While there is no dollar figure tied to this decision, it’s a meaningful one, nonetheless. Are you and your spouse prepared to handle a lifestyle where one of you is working and the other is retired? Or, do you plan to retire at the same time in spite of your age difference?
There are no right or wrong answers here, simply individual preferences. It may not bother you at all if your spouse continues to work long hours in a fulfilling job if you have hobbies and friends to fill your days. Or, you may worry about feeling lonely or lacking purpose if your spouse works all day while you’re left to your own devices at home.
If you decide you want to retire at the same time, what does that look like? Will the younger spouse retire early? Will the older spouse continue to work a few extra years? Either scenario can work but identifying which you’re planning for will impact how you need to prepare financially.
Social Security Benefits
There’s a lot of strategies involved in deciding when to begin collecting your Social Security benefits, and it’s especially important for mixed-age couples. If the younger spouse collects Social Security benefits early, this will likely reduce their Social Security benefits for life – potentially by as much as 30 percent. If the older spouse earns more, it could make sense to delay the age at which they begin collecting Social Security because it will allow their already larger benefit to grow by about 8 percent each year up to age 70.
Your Investment Portfolio
Most couples begin moving their investment mix from a more aggressive portfolio to a more conservative one as they get closer to retirement. After all, it makes sense to transition from a growth-oriented strategy to a wealth-preserving one as you age. However, this mix can get tricky when one spouse is significantly younger. In this case, it might make sense to continue investing aggressively for longer than is typically recommended. This will allow your nest egg to benefit from a bit more growth potential in order to support the younger spouse down the road.
In a case where the older spouse will receive a pension, it’s smart to consider taking the joint-and-survivor payout option. While it’s true that this will reduce the amount that the older spouse can collect, it also preserves payments to the younger spouse even after the older spouse dies.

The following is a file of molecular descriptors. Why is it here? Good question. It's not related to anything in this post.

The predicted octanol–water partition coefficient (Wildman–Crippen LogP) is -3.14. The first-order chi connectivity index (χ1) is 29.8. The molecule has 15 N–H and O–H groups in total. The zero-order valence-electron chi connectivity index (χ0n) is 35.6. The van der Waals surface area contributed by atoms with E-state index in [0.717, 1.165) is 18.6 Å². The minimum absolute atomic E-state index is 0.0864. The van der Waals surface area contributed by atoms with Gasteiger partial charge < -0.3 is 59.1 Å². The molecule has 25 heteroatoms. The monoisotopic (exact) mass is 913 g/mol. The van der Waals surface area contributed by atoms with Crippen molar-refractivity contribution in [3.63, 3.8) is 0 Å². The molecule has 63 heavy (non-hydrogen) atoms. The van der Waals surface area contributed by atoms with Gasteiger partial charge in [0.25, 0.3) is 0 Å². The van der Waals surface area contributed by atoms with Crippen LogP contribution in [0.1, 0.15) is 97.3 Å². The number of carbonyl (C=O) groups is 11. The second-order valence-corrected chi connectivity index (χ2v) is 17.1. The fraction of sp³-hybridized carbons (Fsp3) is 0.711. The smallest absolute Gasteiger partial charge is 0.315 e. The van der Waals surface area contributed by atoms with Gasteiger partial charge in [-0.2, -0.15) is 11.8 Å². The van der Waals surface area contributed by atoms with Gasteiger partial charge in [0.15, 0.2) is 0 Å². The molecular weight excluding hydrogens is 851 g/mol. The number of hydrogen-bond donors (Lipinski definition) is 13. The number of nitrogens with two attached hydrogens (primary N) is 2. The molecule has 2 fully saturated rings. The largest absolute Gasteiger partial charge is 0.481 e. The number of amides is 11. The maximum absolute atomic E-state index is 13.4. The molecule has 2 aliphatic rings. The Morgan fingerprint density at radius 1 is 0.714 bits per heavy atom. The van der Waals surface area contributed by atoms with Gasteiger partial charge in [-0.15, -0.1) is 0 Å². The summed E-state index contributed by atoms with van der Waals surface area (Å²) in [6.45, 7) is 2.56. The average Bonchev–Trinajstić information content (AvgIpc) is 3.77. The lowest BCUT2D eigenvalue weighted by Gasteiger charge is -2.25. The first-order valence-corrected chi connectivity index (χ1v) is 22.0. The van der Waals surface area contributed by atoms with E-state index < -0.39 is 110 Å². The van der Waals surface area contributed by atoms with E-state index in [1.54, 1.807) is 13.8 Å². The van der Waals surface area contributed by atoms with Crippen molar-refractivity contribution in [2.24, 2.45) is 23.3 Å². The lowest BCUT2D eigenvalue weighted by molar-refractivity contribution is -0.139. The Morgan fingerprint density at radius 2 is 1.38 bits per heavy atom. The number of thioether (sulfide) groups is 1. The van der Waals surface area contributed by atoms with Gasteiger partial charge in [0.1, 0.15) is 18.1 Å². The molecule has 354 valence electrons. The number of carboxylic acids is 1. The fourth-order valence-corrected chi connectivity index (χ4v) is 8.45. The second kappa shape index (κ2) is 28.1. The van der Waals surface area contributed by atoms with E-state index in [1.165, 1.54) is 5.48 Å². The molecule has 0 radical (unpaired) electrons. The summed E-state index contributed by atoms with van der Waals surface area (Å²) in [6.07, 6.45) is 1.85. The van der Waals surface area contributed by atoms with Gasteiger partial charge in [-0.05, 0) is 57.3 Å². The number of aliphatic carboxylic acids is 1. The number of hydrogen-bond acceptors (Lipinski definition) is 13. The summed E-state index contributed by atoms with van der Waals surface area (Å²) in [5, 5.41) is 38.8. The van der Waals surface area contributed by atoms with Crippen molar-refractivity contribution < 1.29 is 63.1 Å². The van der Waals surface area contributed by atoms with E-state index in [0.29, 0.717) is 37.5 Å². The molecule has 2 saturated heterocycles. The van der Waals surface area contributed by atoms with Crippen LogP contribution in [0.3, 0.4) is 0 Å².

Permanent vs. Term Life Insurance
Term life insurance is popular because it is a cost-effective way to provide a benefit to your family in the event you pass away. However, an older spouse in a mixed-age marriage should consider a permanent life insurance policy instead. The death benefit will offer greater flexibility and is generally income tax-free when the policy owner dies. In addition, with permanent life insurance, some policies offer a rider that allows the younger spouse to receive an advance on the death benefit that can be used for long-term care costs. This ensures that the younger spouse won’t have to deplete retirement savings to care for the older spouse if health conditions arise.
Choosing What’s Best for You
While spouses with age differences greater than a decade have more to consider, there are still a variety of retirement planning options to suit the needs of any couple. The financial planning process is always beneficial, and even more so when a couple’s situation is unique in some way, so walking through the considerations above and planning strategically provides peace of mind.
If you’re interested in professional guidance while planning for your mixed-age retirement, let’s start a conversation today and ensure the needs of both you and your spouse will be met as you move forward in life together.
Paces Ferry Wealth Advisors, LLC is a registered investment advisor with the U.S. Securities and Exchange Commission (“SEC”). This material is intended for informational purposes only. It should not be construed as legal or tax advice and is not intended to replace the advice of a qualified attorney or tax advisor.